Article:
Malignant Mesothelioma

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Treating Malignant Mesothelioma TOPICS

How is malignant mesothelioma treated?

This information represents the views of the doctors and nurses serving on the American Cancer Society’s Cancer Information Database Editorial Board. These views are based on their interpretation of studies published in medical journals, as well as their own professional experience.
The treatment information in this document is not official policy of the Society and is not intended as medical advice to replace the expertise and judgment of your cancer care team. It is intended to help you and your family make informed decisions, together with your doctor.
Your doctor may have reasons for suggesting a treatment plan different from these general treatment options. Don’t hesitate to ask him or her questions about your treatment options. If you have mesothelioma, your cancer care team will recommend one or more treatment options for you to consider. This is an important decision and you should take time to think about all of your choices.

Making treatment decisions

After the cancer is found and staged, your cancer care team will discuss your treatment options with you. The main factors in selecting treatment for mesotheliomas are the location and extent of the tumor, whether it has spread to lymph nodes or other organs, and your health and personal preferences. Based on these factors, your treatment options may include:

More than one of these treatments may be used in many cases. To learn about the most common approaches to treating mesothelioma, see “Treatment of mesothelioma based on the extent of the cancer.”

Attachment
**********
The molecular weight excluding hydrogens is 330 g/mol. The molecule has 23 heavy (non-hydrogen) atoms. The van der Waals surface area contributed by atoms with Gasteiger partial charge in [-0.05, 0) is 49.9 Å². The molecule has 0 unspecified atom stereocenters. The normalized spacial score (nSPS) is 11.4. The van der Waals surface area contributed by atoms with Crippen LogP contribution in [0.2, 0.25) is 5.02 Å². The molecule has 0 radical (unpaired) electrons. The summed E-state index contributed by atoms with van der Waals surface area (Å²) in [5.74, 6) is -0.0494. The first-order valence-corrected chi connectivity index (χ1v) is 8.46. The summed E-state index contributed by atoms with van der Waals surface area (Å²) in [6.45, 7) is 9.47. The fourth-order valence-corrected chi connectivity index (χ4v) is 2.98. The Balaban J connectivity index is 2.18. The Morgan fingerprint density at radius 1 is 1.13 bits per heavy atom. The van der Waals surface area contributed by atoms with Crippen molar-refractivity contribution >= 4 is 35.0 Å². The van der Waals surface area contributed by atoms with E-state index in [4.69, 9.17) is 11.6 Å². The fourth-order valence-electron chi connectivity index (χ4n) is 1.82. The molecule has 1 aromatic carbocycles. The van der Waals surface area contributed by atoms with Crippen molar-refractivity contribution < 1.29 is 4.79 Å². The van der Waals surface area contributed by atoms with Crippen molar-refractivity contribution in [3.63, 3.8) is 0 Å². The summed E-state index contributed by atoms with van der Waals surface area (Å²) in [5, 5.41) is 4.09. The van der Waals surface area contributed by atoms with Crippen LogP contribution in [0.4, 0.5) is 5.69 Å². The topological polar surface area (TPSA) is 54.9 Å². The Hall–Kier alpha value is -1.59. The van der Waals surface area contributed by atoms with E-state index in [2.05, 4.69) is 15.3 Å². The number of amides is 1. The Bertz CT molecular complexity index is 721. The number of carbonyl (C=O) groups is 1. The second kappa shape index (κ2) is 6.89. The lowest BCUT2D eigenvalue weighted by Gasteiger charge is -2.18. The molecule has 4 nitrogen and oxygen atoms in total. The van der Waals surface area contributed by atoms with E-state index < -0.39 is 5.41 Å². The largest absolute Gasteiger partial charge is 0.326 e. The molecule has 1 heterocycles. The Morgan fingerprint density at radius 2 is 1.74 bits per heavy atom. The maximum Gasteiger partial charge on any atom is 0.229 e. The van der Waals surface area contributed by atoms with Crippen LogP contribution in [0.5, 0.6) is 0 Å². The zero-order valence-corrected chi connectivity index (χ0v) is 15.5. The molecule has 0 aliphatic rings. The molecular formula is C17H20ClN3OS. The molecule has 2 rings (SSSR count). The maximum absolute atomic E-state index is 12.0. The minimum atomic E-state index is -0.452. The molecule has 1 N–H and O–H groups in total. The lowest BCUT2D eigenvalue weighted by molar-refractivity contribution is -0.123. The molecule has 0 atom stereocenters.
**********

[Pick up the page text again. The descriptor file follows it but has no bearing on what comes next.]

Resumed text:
Mesothelioma can be hard to treat because it typically does not grow as a single tumor mass. It tends to spread along nearby surfaces, nerves, and blood vessels. This often makes it very hard to get rid of the cancer completely with surgery and/or radiation. For some people, palliative procedures might be used to help treat some symptoms of mesothelioma.

Because mesothelioma is a rare cancer, it has been hard for doctors to compare the value of different treatments. Only a few large clinical trials of treatments for mesothelioma have been done. In addition, many doctors have very little experience treating this disease. They usually refer patients to specialists who treat large numbers of mesothelioma patients at major medical centers.

You might have different types of doctors on your treatment team, depending on the stage of your cancer and your treatment options. These doctors may include:

  • A thoracic surgeon: a doctor who treats diseases of the lungs and chest with surgery
  • A surgical oncologist: a doctor who treats cancer with surgery
  • A radiation oncologist: a doctor who treats cancer with radiation therapy.
  • A medical oncologist: a doctor who treats cancer with medicines such as chemotherapy
  • A pulmonologist: a doctor who specializes in medical treatment of diseases of the lungs

Many other specialists might be part of your treatment team as well, including other doctors, physician assistants (PAs), nurse practitioners (NPs), nurses, respiratory therapists, social workers, and other health professionals. See Health Professionals Associated With Cancer Care for more on this.

Before deciding on a treatment plan, it’s very important to have an idea of its likely benefits and possible risks. You will probably have many questions about the treatment options suggested. You can also find some other questions to ask in the section “What should you ask your doctor about malignant mesothelioma?

Mesotheliomas are rare, so if time allows it’s often a good idea to get a second opinion from a doctor who has a lot of experience in treating people with these cancers. A second opinion can give you more information and help you feel more confident about the treatment plan you choose.

Last Medical Review: 05/18/2015
Last Revised: 05/18/2015